Concerning Bruce’s enemies, Alfred always offers sage advice. In The Dark Knight, he warns Bruce that the Joker is unlike other criminals who have a consequentialist agenda, and in Dark Knight Rises, he offers Bruce an honest assessment of his physical readiness to confront Bain. Alfred doesn’t simply tell Bruce what he wants to hear, which is what many servants do. Instead, he sees Bruce from the position he wants to be seen, which is what the ego ideal does.
Though Freud never explicitly delineates the distinction between them, the ideal ego and ego ideal play vastly different roles for the subject. In his essay “On Narcissism: An Introduction,” he provides the clearest explanation of their effects within the psyche. The ideal ego is, as Freud puts it,
The ideal ego presents the subject with an image of how it wants to see itself, which is why Jacques Lacan relegates this formation to the imaginary register. The power of the ideal ego keeps the subject within the confines of its own ego without any awareness of any outside authority (even if this authority might govern what appears as an ideal).
Just a bit later in his narcissism essay, however, Freud abruptly shifts his terminology. After explaining the ideal ego, he turns to a discussion of the ego ideal without detailing the difference between the two terms. But the association of the ego ideal with the surveillance of the subject that Freud suggests in the essay provides the key to the distinction. While the ideal ego derives from the subject itself and provides an ideal with which it can identify, the ego ideal is associated with social authority, which is why later Freud will place the figure of social authority in the psyche, the superego, in apposition with the ego ideal.
The ego ideal is an external measuring stick located within the psyche, an ideal point from which the subject imagines itself being seen, which is why Freud links this agency to surveillance. As such, it is a manifestation of the law, as Jacques Lacan makes clear in his discussion of it. In his Seminar I, Lacan notes,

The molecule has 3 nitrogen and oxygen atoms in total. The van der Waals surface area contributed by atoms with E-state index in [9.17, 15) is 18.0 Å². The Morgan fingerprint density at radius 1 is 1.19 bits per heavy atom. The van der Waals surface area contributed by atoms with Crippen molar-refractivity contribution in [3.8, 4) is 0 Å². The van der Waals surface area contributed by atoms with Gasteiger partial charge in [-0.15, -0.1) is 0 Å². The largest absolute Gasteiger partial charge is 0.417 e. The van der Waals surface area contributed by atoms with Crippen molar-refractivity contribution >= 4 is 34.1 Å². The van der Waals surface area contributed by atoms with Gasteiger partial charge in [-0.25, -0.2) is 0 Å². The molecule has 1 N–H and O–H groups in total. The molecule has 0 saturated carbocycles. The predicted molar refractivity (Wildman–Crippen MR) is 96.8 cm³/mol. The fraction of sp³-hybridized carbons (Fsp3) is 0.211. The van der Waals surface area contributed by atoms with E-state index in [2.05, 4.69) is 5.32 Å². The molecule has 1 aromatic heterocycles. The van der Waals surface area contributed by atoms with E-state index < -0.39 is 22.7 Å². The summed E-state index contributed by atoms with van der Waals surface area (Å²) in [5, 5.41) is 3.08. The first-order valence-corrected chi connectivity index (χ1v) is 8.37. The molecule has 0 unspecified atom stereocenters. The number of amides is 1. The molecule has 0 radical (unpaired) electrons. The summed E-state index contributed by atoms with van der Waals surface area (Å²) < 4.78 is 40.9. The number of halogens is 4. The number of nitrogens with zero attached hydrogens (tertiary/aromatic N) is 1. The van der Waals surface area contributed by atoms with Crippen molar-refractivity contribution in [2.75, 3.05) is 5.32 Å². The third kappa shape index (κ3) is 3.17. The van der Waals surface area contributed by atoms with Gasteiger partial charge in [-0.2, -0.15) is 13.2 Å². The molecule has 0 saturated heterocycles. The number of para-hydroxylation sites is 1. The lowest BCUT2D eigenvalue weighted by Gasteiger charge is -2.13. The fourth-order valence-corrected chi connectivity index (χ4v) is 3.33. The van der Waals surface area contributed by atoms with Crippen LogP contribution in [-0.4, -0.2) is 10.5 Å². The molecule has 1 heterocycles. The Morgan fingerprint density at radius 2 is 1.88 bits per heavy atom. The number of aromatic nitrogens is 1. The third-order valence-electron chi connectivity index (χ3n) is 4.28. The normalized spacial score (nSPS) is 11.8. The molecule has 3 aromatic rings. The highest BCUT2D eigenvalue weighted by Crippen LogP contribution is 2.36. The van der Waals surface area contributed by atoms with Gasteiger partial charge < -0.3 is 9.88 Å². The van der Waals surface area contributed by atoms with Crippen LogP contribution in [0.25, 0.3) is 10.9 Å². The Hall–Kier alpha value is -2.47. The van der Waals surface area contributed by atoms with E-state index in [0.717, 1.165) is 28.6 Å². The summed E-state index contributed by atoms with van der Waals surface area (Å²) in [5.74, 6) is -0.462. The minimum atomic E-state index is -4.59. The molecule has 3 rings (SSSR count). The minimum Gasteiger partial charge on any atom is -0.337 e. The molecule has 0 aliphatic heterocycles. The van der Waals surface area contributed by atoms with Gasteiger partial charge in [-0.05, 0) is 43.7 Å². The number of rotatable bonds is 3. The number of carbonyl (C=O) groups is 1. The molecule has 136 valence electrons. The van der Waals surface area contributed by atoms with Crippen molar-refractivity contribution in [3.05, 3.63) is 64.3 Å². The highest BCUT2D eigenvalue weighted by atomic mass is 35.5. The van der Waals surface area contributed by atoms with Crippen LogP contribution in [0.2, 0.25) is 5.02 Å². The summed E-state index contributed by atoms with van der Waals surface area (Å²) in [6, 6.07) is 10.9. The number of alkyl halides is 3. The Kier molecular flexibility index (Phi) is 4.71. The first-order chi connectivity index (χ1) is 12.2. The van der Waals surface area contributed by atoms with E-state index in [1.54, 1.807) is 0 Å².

That is to say, the ego ideal is a measuring stick by which we think of ourselves in terms of what the social authority demands of us. The ego ideal may seem like our friend within social authority (while the superego is our enemy), but its attachment to this authority is nonetheless just as strict.
When Alfred leaves Bruce, this creates the possibility for Bruce’s break from the position of the master. But the problem is that Alfred never leaves Bruce’s psyche. He makes sure of this when he relates the fantasy that he concocted about Bruce during the latter’s absence from Gotham. Alfred sentimentally tells Bruce,
Here, Alfred provides a concise articulation of an ideological fantasy. It is the fantasy of a life without the mask, the fantasy of a true life lived elsewhere.
Though Alfred presents this fantasy as his own, it is in fact Bruce’s fantasy. It involves being seen from the exact perspective from which one wants to be seen—that of the ego ideal. As Alfred recounts this fantasy, Nolan cuts to images of the sighting in the café. In the montage sequence that concludes the film, Nolan includes a scene in the café from the fantasy that repeats the fantasy almost exactly. We see the same look from Alfred, though this time Bruce is accompanied by Selina Kyle.
It is tempting to interpret this scene as just Alfred’s private fantasy with no diegetic reality. But this would miss the real deceit that Nolan explores here. If the beginning of Dark Knight Rises aims to deceive us about the film’s true villain in order to show the danger that resides in the ideal of balance, the film’s conclusion offers an even more cunning deceit. When we hear that Bruce Wayne repaired the autopilot function on the Bat that he used to fly the nuclear device out to sea and we see the Bat Signal miraculously repaired, we know right away that this implies Batman could have survived the blast by jumping from the aircraft prior to the bomb’s detonation.